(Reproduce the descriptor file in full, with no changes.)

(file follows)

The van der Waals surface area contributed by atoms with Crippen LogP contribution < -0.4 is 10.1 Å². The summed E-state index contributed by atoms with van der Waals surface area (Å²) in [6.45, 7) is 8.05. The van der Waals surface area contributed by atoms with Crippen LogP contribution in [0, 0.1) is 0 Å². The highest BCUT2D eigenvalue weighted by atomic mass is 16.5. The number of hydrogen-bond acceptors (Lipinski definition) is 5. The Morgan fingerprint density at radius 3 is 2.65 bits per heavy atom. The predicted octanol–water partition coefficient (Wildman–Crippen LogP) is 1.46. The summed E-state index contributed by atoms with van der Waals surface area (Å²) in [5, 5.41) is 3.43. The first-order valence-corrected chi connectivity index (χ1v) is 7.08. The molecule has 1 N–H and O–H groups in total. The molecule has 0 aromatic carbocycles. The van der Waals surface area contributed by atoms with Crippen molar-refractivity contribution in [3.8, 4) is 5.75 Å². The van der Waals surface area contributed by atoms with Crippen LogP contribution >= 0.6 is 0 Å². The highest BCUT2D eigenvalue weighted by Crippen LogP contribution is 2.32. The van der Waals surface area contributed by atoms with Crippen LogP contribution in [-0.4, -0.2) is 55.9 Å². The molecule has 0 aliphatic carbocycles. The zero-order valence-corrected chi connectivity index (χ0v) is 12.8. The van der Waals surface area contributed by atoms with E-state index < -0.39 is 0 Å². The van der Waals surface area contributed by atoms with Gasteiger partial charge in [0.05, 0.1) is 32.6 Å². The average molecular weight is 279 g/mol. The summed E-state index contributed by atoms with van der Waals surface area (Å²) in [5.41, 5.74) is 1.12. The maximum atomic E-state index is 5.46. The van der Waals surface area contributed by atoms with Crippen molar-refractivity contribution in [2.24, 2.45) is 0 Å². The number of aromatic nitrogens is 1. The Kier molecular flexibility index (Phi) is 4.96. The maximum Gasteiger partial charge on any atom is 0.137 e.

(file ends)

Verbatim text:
The van der Waals surface area contributed by atoms with Crippen LogP contribution < -0.4 is 10.1 Å². The summed E-state index contributed by atoms with van der Waals surface area (Å²) in [6.45, 7) is 8.05. The van der Waals surface area contributed by atoms with Crippen LogP contribution in [0, 0.1) is 0 Å². The highest BCUT2D eigenvalue weighted by atomic mass is 16.5. The number of hydrogen-bond acceptors (Lipinski definition) is 5. The Morgan fingerprint density at radius 3 is 2.65 bits per heavy atom. The predicted octanol–water partition coefficient (Wildman–Crippen LogP) is 1.46. The summed E-state index contributed by atoms with van der Waals surface area (Å²) in [5, 5.41) is 3.43. The first-order valence-corrected chi connectivity index (χ1v) is 7.08. The molecule has 1 N–H and O–H groups in total. The molecule has 0 aromatic carbocycles. The van der Waals surface area contributed by atoms with Crippen molar-refractivity contribution in [3.8, 4) is 5.75 Å². The van der Waals surface area contributed by atoms with Crippen LogP contribution >= 0.6 is 0 Å². The highest BCUT2D eigenvalue weighted by Crippen LogP contribution is 2.32. The van der Waals surface area contributed by atoms with Crippen LogP contribution in [-0.4, -0.2) is 55.9 Å². The molecule has 0 aliphatic carbocycles. The zero-order valence-corrected chi connectivity index (χ0v) is 12.8. The van der Waals surface area contributed by atoms with E-state index < -0.39 is 0 Å². The van der Waals surface area contributed by atoms with Gasteiger partial charge in [0.05, 0.1) is 32.6 Å². The average molecular weight is 279 g/mol. The summed E-state index contributed by atoms with van der Waals surface area (Å²) in [5.41, 5.74) is 1.12. The maximum atomic E-state index is 5.46. The van der Waals surface area contributed by atoms with Crippen molar-refractivity contribution in [2.24, 2.45) is 0 Å². The number of aromatic nitrogens is 1. The Kier molecular flexibility index (Phi) is 4.96. The maximum Gasteiger partial charge on any atom is 0.137 e.